Everyone has heard of Elvis “The King”, the older generation will have heard of the other artist. Younger people will recognise the songs even if they don’t know who recorded them, but few will realise that they, amongst many other records were the songs that started ROCKABILLY music.
John, Paul, George and Ringo – Ordinary names ( well perhaps not Ringo), I could have written Lennon, McCartney, Harrison and Starr, it would have made no difference as everyone would know who they were! Four young lads from humble beginnings living in Liverpool in the late fifties who came together through their love of making music.
They earned a “few bob” during 1961 by playing in the Cavern Club in Liverpool. For anyone who hasn’t visited the Cavern Club, it is not large, plush and expensive but small, dark and dingy, yet it became famous for being the place they were discovered by Brian Epstein who became their manager.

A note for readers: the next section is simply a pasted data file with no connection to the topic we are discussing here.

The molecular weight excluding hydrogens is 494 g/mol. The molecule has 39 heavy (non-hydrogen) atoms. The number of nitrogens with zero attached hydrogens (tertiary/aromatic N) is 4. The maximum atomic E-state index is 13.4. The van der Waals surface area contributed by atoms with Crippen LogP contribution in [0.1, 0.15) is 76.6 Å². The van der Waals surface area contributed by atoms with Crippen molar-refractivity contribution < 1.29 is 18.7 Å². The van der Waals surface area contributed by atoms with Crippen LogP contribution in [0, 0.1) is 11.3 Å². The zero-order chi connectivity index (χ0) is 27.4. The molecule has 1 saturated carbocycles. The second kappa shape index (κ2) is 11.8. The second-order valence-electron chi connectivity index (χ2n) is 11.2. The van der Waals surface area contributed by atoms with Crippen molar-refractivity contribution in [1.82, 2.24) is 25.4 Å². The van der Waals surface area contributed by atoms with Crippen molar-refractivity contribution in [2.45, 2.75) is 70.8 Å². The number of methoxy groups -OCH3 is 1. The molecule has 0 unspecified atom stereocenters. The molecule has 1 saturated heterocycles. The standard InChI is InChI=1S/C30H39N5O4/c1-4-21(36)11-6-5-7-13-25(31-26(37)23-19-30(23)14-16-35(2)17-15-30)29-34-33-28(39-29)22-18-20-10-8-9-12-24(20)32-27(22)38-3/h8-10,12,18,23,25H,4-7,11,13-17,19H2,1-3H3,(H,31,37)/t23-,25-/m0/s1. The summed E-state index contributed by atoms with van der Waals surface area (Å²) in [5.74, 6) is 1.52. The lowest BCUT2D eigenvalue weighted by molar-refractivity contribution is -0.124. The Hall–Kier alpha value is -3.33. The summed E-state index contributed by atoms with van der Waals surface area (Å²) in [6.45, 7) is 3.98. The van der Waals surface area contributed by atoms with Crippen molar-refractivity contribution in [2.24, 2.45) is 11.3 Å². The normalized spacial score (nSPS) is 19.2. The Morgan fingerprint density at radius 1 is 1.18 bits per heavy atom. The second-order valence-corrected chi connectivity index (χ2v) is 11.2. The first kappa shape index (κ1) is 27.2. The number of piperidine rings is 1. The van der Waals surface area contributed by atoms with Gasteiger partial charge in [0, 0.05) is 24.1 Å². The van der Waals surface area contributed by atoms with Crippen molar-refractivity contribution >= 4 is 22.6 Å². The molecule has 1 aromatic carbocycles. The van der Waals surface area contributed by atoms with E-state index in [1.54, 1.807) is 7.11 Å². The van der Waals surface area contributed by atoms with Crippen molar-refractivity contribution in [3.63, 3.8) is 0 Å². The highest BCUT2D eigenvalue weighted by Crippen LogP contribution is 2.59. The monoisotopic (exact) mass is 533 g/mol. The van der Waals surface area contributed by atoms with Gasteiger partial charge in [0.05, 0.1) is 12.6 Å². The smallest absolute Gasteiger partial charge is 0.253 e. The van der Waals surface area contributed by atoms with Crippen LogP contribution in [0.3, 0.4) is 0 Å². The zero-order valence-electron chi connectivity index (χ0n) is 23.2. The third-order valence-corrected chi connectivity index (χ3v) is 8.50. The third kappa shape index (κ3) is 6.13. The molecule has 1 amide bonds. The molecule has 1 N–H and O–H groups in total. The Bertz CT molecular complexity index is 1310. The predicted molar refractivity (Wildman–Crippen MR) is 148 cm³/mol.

On 17th October 1962 they appeared to the nation on British Television (black and white of course) in their matching suits with round necks, no lapels or double breasted as in previous era’s! And they had “Long Hair” cut so strangely, no short back and sides. In actual fact they caused a sensation by looking so unconventional !! and their music, well, nothing like it had ever been heard before!
Young men grew their hair to have it styled like them, young girls screamed and danced to their music, photo’s of them took over all the teen magazines and they became headline news in the papers – and so was the birth of “BEATLEMANIA”.